But there is one thing Hendrick doesn’t want to see much more of in the future: More speedway-style races on 1.5-mile tracks like last weekend’s event at Atlanta.
“I vote to cap it,” he said. “With our record at plate races with finishing, I just — I think this is enough.”
With both of Atlanta’s races now speedway-style races, it means there will be six on the schedule, including the two each at Daytona and Talladega.
The Daytona 500 saw 26 cars involved in incidents. The Atlanta race had 31 cars involved in an incident. That can be an expensive toll for car owners with cars damaged or destroyed.
4. Toyota struggles
Entering this weekend’s race at COTA, Toyota is winless in its last 10 Cup races. While that might not seem like much, it is the manufacturer’s longest winless drought since 2015. Toyota’s last Cup victory was by Bubba Wallace in last year’s playoff race at Talladega.
The average finish for Joe Gibbs Racing’s four-car team is 19.8, the team’s worst after the first five races of the season, according to Racing Insights. JGR has only one top-five finish — a fourth-place result by Kyle Busch at Las Vegas.
Busch seemed headed for a win at Las Vegas when a late caution sent the race into overtime. Busch lost the lead on pit road, taking four tires while others took two tires. Alex Bowman, one of those who stopped for only two tires, won that race.
Denny Hamlin has yet to finish better than 13th in a Cup race this season. He goes to Circuit of the Americas 25th in the driver points.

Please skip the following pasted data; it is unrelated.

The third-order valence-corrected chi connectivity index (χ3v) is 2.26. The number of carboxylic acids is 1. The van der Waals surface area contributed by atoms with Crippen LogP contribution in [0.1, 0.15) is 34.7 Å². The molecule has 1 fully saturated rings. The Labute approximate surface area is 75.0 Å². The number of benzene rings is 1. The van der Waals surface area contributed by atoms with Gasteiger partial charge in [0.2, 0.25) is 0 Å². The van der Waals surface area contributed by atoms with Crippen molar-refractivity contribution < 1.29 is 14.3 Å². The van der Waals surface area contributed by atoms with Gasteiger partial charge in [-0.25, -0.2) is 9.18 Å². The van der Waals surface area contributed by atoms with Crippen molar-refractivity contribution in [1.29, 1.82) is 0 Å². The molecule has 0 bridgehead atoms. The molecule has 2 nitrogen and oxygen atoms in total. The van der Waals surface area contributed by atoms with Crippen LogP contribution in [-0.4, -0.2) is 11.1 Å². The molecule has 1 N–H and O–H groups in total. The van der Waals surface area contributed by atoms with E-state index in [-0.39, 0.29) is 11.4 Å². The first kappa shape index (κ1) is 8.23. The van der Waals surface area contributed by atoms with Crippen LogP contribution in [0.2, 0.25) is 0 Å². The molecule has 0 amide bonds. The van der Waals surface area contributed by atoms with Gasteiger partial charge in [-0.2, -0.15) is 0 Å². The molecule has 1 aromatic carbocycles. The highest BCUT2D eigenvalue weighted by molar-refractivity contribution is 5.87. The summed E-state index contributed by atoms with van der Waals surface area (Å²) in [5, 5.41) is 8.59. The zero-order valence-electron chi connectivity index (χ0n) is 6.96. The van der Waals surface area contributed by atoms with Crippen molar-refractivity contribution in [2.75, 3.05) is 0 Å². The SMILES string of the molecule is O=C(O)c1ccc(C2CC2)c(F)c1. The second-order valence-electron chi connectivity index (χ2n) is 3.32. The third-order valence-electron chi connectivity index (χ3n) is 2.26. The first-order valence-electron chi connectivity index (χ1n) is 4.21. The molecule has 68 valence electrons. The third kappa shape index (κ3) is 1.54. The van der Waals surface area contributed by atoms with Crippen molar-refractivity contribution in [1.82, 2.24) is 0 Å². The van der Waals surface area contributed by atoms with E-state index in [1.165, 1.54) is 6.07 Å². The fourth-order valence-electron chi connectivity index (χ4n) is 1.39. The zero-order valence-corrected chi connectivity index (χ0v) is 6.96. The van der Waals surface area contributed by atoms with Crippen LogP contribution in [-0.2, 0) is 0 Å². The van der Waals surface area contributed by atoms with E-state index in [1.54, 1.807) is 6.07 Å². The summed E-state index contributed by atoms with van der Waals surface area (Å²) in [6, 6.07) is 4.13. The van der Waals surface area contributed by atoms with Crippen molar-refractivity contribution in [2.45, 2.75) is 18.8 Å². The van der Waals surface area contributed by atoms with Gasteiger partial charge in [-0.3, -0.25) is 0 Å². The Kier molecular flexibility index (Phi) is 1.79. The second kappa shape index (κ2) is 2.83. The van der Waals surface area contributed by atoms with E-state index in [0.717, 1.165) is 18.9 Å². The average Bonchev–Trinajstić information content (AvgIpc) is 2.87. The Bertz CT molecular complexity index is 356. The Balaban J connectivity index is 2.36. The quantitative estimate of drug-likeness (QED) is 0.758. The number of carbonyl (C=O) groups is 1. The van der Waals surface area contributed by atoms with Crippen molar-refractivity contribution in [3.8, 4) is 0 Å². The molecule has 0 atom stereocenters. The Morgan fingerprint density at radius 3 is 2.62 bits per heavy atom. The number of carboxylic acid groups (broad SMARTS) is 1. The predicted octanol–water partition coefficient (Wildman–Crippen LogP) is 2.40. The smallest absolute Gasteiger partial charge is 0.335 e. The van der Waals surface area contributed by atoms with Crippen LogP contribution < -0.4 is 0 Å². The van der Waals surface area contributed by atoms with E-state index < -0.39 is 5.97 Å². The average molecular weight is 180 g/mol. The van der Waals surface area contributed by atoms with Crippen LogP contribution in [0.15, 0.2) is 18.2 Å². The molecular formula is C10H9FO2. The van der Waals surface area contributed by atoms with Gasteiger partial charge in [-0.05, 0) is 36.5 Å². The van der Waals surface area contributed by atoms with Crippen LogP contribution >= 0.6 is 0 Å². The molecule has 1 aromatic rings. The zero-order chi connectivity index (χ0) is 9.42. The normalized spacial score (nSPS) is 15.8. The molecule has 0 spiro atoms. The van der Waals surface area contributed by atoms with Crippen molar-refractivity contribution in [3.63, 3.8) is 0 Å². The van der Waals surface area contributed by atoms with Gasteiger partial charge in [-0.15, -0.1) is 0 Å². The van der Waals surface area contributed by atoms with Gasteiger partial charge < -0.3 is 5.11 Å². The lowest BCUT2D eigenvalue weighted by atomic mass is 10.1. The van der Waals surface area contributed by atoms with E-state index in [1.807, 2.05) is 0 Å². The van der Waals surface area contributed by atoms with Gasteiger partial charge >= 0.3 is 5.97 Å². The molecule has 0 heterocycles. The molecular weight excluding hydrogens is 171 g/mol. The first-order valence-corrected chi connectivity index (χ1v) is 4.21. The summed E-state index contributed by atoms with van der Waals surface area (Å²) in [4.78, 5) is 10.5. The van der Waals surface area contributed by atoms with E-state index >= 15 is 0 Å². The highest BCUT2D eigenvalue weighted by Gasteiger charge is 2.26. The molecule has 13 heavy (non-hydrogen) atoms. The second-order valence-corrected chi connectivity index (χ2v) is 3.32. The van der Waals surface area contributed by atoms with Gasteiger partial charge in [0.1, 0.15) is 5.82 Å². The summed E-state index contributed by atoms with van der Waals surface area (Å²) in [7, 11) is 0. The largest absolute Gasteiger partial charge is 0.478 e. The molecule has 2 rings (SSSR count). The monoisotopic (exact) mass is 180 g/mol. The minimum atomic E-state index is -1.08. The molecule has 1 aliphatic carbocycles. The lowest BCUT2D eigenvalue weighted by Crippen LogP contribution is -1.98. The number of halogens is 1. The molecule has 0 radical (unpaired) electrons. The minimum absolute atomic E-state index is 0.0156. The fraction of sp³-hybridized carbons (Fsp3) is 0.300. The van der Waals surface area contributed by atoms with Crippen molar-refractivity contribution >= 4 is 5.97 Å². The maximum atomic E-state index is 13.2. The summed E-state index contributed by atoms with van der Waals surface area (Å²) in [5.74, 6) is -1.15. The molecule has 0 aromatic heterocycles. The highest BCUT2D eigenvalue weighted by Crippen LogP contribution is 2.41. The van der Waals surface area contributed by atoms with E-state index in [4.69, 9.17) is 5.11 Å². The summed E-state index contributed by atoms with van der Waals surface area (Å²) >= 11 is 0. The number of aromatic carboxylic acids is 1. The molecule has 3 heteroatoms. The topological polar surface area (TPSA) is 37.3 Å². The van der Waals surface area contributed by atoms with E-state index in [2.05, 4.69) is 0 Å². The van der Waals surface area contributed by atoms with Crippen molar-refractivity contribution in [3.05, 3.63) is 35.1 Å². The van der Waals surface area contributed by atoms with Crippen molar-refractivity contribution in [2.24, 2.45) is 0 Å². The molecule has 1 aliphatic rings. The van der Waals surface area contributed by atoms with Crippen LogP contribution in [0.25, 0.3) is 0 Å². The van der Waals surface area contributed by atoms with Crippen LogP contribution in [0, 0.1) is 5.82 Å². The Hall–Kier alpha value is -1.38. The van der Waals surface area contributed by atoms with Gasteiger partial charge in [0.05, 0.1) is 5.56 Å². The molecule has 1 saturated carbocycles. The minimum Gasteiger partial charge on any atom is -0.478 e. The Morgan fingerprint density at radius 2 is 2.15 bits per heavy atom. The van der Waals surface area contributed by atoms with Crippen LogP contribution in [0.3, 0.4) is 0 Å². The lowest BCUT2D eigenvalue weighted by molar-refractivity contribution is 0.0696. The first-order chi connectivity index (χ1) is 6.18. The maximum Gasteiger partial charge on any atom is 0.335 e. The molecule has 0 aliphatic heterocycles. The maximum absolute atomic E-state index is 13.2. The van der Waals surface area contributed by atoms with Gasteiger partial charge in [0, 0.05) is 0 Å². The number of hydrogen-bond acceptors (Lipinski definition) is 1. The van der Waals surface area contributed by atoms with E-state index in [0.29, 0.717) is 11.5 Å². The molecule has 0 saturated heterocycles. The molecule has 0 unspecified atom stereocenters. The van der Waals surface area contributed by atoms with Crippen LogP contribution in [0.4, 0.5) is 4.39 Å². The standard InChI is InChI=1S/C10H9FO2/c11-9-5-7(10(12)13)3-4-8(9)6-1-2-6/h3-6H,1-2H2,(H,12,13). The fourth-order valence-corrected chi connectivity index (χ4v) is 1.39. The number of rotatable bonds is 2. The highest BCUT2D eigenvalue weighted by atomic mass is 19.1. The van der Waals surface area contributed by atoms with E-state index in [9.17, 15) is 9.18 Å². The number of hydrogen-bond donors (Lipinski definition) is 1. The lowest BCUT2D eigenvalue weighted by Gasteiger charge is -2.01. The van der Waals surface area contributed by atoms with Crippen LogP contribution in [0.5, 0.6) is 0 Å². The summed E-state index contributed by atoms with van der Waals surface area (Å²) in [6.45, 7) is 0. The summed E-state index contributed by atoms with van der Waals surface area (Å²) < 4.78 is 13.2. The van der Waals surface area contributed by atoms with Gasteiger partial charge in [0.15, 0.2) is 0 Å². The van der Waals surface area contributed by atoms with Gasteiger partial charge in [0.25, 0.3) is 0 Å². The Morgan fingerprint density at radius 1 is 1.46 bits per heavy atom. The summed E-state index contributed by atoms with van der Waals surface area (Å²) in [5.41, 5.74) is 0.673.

Hamlin’s woes have been lengthy this season:
- Finished 37th after a crash in the Daytona 500.
- Placed 15th at Auto Club after overheating issues, which other Toyota cars experienced, and a pit road speeding penalty.
- Was 32nd at Las Vegas after a mistake in shifting that broke the drivetrain.
- Finished 13th at Phoenix but was running second when he was penalized for speeding on pit road.
- Wrecked while running toward the front at Atlanta and finished 29th.
Christopher Bell is 29th in the points. He finished 10th at Las Vegas but has not been better than 23rd in any other points race this year. He was 34th after an accident in the Daytona 500 and placed 36th at Auto Club after engine issues.
“Honestly, it has been easy to stay positive up to this point just because there’s been so many high points,” Bell said last week before finishing 23rd at Atlanta. “Going from California, I felt like we had a strong showing, or not a strong showing, but we had strong potential and my team agreed with that.